Cynthia Persily, PhD, RN, FAAN
Dr. Persily is the CEO of Highland Hospital in Charleston, WV
This week, my husband and I took our first child, our son to college. As I talked with another mom who had left her daughter at school in South Carolina, we talked about how we never believed it could be so hard to leave our child in another state, safe in the arms of a welcoming college community. Once I got past the emotional turmoil, I started thinking about how the parents of children and adolescents who must be hospitalized must feel. I especially thought about those parents who have had to seek services for their children out of state because those services, and in particular longer term psychiatric services, were not available to their children here in WV. I can only imagine their emotions.
Back in May of this year, I told readers to stay tuned to hear more about our Psychiatric Residential Treatment Facility (PRTF) that we are planning for children and adolescents. At Highland, we treat children and adolescents and their families every day, and provide high quality care services for acute behavioral health needs. Once the acute care needs have been met, we continue to care for those children and adolescents in our outpatient center, Process Strategies. What is missing from our own continuum of care is enough capacity to provide care for children and adolescents who are acutely stable, but in need of additional care to enable them to return to their families and communities. These services are limited in our state, and as I shared in this space in May, too many of our children are being sent out of state to receive this level of care. Most of the children cared for in out of state facilities have experienced trauma.
Many of them have been diagnosed with Post Traumatic Stress Disorder. Out of state and out of region placements, with the inherent separation from family and support systems, can further induce trauma in these children and adolescents, and as a parent, I cannot imagine the stress of leaving a child in another state to have their psychiatric needs met. I had a difficult enough time leaving my child at college!
At Highland, it is our goal to reduce the trauma experienced by these children and adolescents and their families by providing access to longer term psychiatric services in our own community. By adding PRTF services to our continuum of care, we can use the expertise of our care teams of child and adolescent psychiatrists, therapists, professional and paraprofessional staff to provide short term residential care of children and adolescents to improve outcomes. I am pleased to update our readers that we have received the go-ahead from the Secretary of the Department of Health and Human Services, and because of the need for these services, we are in receipt of an order from the Health Care Authority officially exempting us from the Certificate of Need process.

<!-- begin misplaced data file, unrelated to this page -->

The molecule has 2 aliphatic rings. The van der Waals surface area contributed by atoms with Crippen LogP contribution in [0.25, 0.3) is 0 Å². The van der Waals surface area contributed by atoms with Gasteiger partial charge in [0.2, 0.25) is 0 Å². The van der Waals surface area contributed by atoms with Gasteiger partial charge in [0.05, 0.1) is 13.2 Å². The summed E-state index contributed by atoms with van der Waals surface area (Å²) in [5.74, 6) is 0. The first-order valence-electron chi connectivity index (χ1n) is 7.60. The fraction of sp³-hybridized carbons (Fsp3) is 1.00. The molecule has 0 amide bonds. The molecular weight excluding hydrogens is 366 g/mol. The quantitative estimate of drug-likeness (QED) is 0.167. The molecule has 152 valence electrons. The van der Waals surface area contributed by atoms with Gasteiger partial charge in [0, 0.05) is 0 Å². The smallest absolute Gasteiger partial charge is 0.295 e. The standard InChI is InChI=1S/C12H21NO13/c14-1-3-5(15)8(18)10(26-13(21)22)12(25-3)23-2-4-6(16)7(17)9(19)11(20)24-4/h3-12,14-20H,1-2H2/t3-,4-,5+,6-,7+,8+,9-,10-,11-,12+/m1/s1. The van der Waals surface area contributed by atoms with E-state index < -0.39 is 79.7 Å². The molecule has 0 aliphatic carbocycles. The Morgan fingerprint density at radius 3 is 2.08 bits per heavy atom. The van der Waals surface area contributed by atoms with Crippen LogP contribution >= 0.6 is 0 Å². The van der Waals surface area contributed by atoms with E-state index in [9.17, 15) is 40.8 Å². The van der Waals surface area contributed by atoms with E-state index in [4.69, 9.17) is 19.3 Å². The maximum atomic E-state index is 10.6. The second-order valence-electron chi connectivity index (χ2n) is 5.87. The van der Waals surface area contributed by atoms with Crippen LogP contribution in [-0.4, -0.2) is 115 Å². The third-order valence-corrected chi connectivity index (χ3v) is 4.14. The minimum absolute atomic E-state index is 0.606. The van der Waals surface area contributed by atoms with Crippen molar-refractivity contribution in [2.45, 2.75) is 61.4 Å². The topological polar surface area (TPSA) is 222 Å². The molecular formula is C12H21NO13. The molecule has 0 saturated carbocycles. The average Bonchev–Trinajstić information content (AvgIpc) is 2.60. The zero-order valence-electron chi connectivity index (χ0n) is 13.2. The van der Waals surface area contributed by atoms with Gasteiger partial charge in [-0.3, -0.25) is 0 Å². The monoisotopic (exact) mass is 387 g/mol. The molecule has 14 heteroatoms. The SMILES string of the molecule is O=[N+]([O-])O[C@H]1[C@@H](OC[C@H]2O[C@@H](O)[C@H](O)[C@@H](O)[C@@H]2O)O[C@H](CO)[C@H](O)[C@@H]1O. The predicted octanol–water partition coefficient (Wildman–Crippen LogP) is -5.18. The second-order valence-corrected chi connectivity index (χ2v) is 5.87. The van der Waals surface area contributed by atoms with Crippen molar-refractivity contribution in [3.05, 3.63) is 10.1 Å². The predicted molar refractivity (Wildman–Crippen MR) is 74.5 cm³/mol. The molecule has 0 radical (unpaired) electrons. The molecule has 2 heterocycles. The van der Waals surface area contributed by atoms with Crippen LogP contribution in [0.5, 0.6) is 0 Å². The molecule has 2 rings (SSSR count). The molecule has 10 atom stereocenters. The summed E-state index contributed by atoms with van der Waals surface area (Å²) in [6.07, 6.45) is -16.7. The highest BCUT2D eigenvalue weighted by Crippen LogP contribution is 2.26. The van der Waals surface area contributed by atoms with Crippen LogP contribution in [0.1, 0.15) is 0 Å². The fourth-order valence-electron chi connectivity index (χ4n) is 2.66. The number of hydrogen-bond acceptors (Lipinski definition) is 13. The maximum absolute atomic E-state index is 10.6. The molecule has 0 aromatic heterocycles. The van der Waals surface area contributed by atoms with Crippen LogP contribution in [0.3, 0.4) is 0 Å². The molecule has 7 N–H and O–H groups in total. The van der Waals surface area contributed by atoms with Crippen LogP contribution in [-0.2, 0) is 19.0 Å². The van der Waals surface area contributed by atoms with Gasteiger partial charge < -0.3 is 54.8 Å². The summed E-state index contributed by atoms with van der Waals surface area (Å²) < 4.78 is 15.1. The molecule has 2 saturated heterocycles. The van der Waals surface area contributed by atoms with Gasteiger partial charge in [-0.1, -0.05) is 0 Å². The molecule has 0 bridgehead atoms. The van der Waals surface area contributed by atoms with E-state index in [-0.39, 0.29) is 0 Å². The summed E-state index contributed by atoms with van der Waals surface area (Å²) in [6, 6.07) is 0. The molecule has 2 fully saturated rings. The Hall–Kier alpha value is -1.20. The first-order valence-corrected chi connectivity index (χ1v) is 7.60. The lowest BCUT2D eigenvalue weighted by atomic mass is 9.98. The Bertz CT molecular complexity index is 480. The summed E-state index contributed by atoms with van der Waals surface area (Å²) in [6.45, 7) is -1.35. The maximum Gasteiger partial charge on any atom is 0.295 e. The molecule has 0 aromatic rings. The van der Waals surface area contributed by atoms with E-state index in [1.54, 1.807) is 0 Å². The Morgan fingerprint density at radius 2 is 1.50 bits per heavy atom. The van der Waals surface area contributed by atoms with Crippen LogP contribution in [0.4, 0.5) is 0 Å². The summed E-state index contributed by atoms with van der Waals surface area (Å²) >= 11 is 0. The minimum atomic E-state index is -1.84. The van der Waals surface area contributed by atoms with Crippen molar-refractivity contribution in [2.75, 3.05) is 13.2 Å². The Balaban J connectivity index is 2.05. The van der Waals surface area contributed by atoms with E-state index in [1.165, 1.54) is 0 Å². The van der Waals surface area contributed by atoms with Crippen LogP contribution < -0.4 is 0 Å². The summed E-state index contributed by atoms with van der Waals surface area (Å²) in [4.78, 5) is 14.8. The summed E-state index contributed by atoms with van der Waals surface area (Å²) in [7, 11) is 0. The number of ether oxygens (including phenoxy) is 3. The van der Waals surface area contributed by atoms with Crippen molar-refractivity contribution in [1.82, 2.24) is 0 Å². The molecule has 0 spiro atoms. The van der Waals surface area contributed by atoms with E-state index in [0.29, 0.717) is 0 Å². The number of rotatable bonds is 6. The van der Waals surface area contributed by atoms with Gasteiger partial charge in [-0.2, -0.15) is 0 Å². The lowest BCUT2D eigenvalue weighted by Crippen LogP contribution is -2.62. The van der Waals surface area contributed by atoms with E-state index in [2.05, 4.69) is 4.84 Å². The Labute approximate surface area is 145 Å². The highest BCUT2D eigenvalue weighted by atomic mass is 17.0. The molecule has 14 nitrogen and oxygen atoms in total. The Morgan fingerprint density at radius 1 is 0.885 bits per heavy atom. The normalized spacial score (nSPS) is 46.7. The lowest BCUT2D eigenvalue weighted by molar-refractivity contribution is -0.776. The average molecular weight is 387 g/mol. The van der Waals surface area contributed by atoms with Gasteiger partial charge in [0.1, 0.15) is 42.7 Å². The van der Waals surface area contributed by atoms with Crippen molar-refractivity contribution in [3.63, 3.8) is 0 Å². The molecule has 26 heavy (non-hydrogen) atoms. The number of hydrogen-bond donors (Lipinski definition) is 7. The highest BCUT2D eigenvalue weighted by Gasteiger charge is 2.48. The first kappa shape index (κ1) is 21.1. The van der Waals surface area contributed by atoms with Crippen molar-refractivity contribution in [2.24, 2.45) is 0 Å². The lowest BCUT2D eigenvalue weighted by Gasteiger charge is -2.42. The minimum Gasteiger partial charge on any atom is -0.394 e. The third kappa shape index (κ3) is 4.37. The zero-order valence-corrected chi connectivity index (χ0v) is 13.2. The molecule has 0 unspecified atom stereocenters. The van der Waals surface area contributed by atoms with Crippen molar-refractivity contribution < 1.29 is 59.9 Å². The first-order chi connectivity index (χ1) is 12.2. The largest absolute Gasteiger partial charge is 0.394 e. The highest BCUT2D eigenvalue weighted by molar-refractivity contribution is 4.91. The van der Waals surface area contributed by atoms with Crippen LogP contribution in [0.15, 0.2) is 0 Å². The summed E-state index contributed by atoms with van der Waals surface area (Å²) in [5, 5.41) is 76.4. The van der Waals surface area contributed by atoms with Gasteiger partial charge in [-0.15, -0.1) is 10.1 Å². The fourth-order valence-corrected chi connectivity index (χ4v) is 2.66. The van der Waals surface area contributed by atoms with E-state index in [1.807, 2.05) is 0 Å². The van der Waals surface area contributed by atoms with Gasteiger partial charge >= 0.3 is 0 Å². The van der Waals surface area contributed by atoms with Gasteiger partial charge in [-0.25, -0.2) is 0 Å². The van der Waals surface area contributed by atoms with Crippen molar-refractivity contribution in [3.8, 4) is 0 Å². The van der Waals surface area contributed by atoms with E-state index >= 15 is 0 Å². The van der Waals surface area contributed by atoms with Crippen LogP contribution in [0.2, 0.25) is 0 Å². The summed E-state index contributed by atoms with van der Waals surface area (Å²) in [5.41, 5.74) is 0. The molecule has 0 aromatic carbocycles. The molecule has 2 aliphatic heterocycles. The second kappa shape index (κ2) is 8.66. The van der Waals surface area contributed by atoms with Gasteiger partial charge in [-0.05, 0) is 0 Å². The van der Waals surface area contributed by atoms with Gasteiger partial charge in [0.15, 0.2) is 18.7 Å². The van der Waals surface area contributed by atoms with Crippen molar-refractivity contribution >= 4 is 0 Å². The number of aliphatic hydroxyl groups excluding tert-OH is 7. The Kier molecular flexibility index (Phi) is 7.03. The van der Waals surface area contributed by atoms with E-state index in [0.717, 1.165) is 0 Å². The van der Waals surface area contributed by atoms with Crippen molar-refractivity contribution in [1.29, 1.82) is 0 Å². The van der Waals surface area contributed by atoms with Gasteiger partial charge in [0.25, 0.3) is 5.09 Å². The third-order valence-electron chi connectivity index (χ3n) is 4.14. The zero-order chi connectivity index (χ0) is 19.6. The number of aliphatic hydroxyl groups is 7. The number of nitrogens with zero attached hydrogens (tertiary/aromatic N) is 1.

With these approvals, we are moving forward to offer these PRTF services in our “old” hospital facility. Space revisions are underway, electrical work, lighting, painting, general cleaning and “sprucing up” is occurring, and we are in the process of writing job descriptions and programming. We will seek licensing and accreditation as appropriate. Our Highland Hospital Foundation Development Officer, Gail Carter, is diligently working to raise funds through donations and in kind gifts to make this dream a reality. Our goal is to be up and running by the end of the year, offering high quality services to children and adolescents in need.
We are excited to have the opportunity to provide PRTF services that will lead to sustained positive outcomes for young people with behavioral health problems in a safe environment, AND in our own state. We will continue to update you on our progress—and we hope you will join with us to support this program. Bottom line, we believe that the youth of West Virginia deserve nothing less than to be cared for here at home surrounded by the people who care about them, and it is our goal to make that happen. As I said in May, stay tuned!